Add sliced chiles
Add packaged dumplings for a larger meal
Add sliced mushrooms
Add toasted unsweetened coconut



Last weekend we were working hard on a short term goal of ours. Getting an unpacked junk room turned into a useful office. Most people have junk drawers, we have a whole room. The contents are a combination of: my culinary library which I've been sad to have very limited access to (the books are in storage boxes), computer equipment, stuff we moved but didn't unpack, and leftovers from each time we tidy up for company in a hurry and need a place to throw stuff. You can imagine the black hole of its contents.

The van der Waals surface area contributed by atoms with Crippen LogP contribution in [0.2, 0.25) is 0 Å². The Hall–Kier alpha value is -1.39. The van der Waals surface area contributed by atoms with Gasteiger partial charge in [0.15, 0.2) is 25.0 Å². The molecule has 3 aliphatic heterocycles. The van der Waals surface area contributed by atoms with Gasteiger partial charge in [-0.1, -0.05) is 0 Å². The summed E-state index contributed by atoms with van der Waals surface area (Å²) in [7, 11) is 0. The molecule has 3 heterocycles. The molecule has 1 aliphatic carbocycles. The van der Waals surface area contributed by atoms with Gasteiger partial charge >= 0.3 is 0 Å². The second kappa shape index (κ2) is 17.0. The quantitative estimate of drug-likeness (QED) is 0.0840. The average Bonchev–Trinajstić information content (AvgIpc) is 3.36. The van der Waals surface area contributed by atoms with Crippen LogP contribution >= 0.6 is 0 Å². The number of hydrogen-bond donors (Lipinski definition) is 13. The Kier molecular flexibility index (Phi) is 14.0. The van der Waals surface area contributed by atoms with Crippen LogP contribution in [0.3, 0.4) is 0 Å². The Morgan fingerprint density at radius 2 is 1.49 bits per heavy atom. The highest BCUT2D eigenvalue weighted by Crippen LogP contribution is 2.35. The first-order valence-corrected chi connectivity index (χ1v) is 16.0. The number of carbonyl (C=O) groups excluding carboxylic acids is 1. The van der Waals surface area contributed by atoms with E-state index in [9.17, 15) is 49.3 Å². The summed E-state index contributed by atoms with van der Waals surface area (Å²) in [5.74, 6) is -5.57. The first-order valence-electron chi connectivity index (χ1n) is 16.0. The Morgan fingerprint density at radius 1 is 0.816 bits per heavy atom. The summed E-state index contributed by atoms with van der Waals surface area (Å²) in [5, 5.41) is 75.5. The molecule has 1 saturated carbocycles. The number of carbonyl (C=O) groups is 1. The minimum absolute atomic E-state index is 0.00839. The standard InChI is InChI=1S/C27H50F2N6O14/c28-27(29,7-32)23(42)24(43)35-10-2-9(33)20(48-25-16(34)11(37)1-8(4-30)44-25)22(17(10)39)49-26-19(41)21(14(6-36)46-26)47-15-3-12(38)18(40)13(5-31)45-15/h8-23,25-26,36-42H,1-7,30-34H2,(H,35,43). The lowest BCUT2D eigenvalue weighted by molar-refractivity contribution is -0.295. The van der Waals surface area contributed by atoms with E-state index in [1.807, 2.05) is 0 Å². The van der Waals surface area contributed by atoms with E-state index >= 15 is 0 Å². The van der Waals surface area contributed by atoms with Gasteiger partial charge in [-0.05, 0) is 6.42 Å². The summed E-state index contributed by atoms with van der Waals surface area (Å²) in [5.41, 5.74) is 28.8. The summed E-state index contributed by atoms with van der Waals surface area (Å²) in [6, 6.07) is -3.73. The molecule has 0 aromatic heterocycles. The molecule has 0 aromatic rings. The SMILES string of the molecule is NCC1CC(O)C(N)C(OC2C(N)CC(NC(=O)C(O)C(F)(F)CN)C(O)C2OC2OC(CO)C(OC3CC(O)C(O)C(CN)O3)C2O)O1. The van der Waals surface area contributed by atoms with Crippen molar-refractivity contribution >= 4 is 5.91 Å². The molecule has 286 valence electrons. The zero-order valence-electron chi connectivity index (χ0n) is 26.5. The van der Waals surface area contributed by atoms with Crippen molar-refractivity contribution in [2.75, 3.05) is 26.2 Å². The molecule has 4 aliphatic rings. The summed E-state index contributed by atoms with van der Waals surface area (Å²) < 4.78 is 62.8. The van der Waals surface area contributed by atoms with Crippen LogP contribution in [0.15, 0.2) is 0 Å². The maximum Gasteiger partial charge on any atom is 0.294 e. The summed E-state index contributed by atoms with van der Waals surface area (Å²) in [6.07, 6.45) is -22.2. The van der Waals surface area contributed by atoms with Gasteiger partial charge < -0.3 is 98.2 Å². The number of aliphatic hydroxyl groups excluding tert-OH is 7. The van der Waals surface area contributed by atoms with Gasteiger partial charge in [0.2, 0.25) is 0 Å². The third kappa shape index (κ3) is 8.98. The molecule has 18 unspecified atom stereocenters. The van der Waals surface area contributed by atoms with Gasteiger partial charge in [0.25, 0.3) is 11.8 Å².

We've found some interesting things. The only VHS in existence of my early childhood in Arizona, our wedding cards and wedding paraphernalia, and my school report cards and photos. In with my school things was a "what I did on my Summer vacation" report from 1990. It was my first year at Seth Low I.S. 96. I got to write about my family's time in Hawaii, which was the last vacation we ever took together. At the time I did not know I was a future chef, or a foodie in the making. Or even a future lazy blogger/aspiring food writer. What did I write about? The FOOD of Hawaii. Mahi mahi, poi, and a whole pig cooked in the ground. I even wrote that in one day I ate mahi mahi in an omelette for breakfast, in a sandwich for lunch, and as an entrée for dinner. Foreshadowing? Yes. Also intriguing, I wrote this report on 9/11/90, eleven years before that awful day.